A family of Gray Catbirds squabbles noisily in their nest in a clump of elderberry bushes (Sambucus) out by the road. In the silvery branches of a serviceberry (Amelanchier) near the porch, a small flock of Cedar Waxwings swoops in to grab a few juicy purple berries before moving on to the blueberry bushes (Vaccinium). Chickadees and nuthatches hang from the branches of the tall, white spruce (Picea glauca) windbreak, picking insects from between the needles and prizing seeds from last winter's cones. Robins stuff their beaks with pagoda dogwood berries (Cornus alternifolia) and wild strawberries to feed their fledglings. Out in the garden, a vibrant goldfinch clings to the dried stem of a black-eyed Susan (Rudbeckia hirta), looking for seeds.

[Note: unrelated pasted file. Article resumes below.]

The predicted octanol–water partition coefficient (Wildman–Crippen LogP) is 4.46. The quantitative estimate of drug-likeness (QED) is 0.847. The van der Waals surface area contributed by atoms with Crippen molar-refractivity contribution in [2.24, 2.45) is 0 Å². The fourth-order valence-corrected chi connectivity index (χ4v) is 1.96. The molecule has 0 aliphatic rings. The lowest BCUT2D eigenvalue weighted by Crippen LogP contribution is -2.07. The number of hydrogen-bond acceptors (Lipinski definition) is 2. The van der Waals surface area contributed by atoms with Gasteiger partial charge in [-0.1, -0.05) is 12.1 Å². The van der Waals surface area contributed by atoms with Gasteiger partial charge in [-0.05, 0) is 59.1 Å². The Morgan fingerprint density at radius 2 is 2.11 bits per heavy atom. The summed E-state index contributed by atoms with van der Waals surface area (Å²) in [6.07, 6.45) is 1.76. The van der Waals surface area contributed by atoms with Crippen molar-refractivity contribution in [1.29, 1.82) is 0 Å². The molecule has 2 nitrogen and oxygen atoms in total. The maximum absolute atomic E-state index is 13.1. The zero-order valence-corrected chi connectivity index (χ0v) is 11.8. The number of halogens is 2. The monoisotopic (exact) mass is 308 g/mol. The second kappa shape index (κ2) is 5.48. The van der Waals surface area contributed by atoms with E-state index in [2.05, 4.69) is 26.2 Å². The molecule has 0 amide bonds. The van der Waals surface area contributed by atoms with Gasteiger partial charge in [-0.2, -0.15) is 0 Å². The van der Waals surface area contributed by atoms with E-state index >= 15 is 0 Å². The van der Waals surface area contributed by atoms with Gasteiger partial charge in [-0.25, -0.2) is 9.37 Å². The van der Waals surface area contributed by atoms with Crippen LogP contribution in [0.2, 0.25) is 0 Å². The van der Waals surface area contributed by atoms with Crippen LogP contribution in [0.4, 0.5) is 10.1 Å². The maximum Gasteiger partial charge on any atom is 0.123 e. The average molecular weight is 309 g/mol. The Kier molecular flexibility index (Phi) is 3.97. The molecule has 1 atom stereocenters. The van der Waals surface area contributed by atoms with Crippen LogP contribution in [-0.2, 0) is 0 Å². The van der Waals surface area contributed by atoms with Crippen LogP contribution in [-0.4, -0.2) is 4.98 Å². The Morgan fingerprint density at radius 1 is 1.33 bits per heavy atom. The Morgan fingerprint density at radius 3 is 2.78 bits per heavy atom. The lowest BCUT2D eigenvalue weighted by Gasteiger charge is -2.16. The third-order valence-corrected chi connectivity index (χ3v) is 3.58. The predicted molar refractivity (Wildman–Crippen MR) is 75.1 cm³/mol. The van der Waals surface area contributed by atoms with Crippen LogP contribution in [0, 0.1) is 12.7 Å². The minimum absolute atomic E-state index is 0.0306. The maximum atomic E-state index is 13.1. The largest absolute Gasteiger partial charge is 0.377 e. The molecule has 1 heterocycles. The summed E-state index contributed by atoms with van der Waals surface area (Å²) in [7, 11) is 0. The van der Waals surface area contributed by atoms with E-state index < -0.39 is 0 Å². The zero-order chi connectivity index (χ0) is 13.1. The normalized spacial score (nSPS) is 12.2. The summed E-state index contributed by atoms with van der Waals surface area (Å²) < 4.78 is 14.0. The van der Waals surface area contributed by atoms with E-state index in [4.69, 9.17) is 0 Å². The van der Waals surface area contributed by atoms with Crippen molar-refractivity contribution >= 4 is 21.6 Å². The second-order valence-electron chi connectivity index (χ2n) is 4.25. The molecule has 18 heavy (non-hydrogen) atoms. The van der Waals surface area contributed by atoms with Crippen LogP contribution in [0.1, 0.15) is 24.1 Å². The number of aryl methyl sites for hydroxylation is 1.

Native plants do more than feed the birds; they're versatile and attractive landscape plants, too. Cornell University offers more bird-friendly tips and plant suggestions at birds.cornell.edu. Ready to take your landscape to the next level? Create a Certified Wildlife Habitat through the National Wildlife Foundation program, nwf.org.